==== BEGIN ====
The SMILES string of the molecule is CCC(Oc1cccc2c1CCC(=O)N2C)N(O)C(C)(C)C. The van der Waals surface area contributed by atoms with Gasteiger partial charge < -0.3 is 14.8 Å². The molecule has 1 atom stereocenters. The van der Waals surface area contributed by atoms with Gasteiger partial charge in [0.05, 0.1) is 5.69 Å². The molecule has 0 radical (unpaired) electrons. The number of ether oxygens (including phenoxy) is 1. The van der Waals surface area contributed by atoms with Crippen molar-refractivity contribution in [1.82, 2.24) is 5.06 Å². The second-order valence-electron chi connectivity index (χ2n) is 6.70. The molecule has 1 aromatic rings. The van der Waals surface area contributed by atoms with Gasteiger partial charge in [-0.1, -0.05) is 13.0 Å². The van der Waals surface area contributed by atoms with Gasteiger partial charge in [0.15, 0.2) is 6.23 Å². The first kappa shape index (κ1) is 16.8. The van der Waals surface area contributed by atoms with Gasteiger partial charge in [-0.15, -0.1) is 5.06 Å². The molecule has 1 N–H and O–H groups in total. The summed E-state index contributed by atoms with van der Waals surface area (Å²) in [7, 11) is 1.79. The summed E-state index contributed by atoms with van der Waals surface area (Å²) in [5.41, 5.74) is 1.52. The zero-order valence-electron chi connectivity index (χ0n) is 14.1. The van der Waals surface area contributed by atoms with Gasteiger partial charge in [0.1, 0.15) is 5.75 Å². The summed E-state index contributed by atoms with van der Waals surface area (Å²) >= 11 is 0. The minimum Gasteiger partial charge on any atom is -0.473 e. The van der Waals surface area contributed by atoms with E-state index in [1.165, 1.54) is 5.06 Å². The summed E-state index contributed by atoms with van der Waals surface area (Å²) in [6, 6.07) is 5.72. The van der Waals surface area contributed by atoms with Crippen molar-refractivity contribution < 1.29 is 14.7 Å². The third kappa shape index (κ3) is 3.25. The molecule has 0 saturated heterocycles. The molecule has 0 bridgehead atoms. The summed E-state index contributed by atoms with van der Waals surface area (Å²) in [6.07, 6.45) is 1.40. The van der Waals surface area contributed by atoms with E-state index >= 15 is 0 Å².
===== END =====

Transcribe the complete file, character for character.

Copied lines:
The SMILES string of the molecule is CCC(Oc1cccc2c1CCC(=O)N2C)N(O)C(C)(C)C. The van der Waals surface area contributed by atoms with Gasteiger partial charge < -0.3 is 14.8 Å². The molecule has 1 atom stereocenters. The van der Waals surface area contributed by atoms with Gasteiger partial charge in [0.05, 0.1) is 5.69 Å². The molecule has 0 radical (unpaired) electrons. The number of ether oxygens (including phenoxy) is 1. The van der Waals surface area contributed by atoms with Crippen molar-refractivity contribution in [1.82, 2.24) is 5.06 Å². The second-order valence-electron chi connectivity index (χ2n) is 6.70. The molecule has 1 aromatic rings. The van der Waals surface area contributed by atoms with Gasteiger partial charge in [-0.1, -0.05) is 13.0 Å². The van der Waals surface area contributed by atoms with Gasteiger partial charge in [0.15, 0.2) is 6.23 Å². The first kappa shape index (κ1) is 16.8. The van der Waals surface area contributed by atoms with Gasteiger partial charge in [-0.15, -0.1) is 5.06 Å². The molecule has 1 N–H and O–H groups in total. The summed E-state index contributed by atoms with van der Waals surface area (Å²) in [7, 11) is 1.79. The summed E-state index contributed by atoms with van der Waals surface area (Å²) in [5.41, 5.74) is 1.52. The zero-order valence-electron chi connectivity index (χ0n) is 14.1. The van der Waals surface area contributed by atoms with Gasteiger partial charge in [0.1, 0.15) is 5.75 Å². The summed E-state index contributed by atoms with van der Waals surface area (Å²) >= 11 is 0. The minimum Gasteiger partial charge on any atom is -0.473 e. The van der Waals surface area contributed by atoms with E-state index in [1.165, 1.54) is 5.06 Å². The summed E-state index contributed by atoms with van der Waals surface area (Å²) in [6, 6.07) is 5.72. The van der Waals surface area contributed by atoms with Crippen molar-refractivity contribution < 1.29 is 14.7 Å². The third kappa shape index (κ3) is 3.25. The molecule has 0 saturated heterocycles. The molecule has 0 bridgehead atoms. The summed E-state index contributed by atoms with van der Waals surface area (Å²) in [6.07, 6.45) is 1.40. The van der Waals surface area contributed by atoms with E-state index >= 15 is 0 Å².